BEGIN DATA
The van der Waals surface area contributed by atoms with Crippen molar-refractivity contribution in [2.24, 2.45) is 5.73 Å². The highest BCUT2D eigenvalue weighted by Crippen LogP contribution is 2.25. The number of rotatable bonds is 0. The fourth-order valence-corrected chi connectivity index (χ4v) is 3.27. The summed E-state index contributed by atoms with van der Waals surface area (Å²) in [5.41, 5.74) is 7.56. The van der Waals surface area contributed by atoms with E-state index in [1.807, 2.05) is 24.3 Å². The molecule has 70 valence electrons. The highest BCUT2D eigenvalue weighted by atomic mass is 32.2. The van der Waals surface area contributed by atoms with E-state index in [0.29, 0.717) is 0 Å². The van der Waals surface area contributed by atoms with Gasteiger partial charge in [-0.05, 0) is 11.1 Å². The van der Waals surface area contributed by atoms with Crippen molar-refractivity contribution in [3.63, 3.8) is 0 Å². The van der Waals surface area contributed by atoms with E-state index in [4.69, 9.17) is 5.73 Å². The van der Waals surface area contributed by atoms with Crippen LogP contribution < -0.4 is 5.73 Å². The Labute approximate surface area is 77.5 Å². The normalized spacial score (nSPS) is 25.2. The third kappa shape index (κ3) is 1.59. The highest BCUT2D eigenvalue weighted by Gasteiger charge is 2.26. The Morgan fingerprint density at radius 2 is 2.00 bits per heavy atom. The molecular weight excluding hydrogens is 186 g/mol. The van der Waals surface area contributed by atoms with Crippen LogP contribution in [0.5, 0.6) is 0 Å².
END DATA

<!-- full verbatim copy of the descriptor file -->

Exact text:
The van der Waals surface area contributed by atoms with Crippen molar-refractivity contribution in [2.24, 2.45) is 5.73 Å². The highest BCUT2D eigenvalue weighted by Crippen LogP contribution is 2.25. The number of rotatable bonds is 0. The fourth-order valence-corrected chi connectivity index (χ4v) is 3.27. The summed E-state index contributed by atoms with van der Waals surface area (Å²) in [5.41, 5.74) is 7.56. The van der Waals surface area contributed by atoms with E-state index in [1.807, 2.05) is 24.3 Å². The molecule has 70 valence electrons. The highest BCUT2D eigenvalue weighted by atomic mass is 32.2. The van der Waals surface area contributed by atoms with E-state index in [0.29, 0.717) is 0 Å². The van der Waals surface area contributed by atoms with Gasteiger partial charge in [-0.05, 0) is 11.1 Å². The van der Waals surface area contributed by atoms with Crippen molar-refractivity contribution in [3.63, 3.8) is 0 Å². The van der Waals surface area contributed by atoms with E-state index in [4.69, 9.17) is 5.73 Å². The van der Waals surface area contributed by atoms with Crippen LogP contribution < -0.4 is 5.73 Å². The Labute approximate surface area is 77.5 Å². The normalized spacial score (nSPS) is 25.2. The third kappa shape index (κ3) is 1.59. The highest BCUT2D eigenvalue weighted by Gasteiger charge is 2.26. The Morgan fingerprint density at radius 2 is 2.00 bits per heavy atom. The molecular weight excluding hydrogens is 186 g/mol. The van der Waals surface area contributed by atoms with Crippen LogP contribution in [0.5, 0.6) is 0 Å².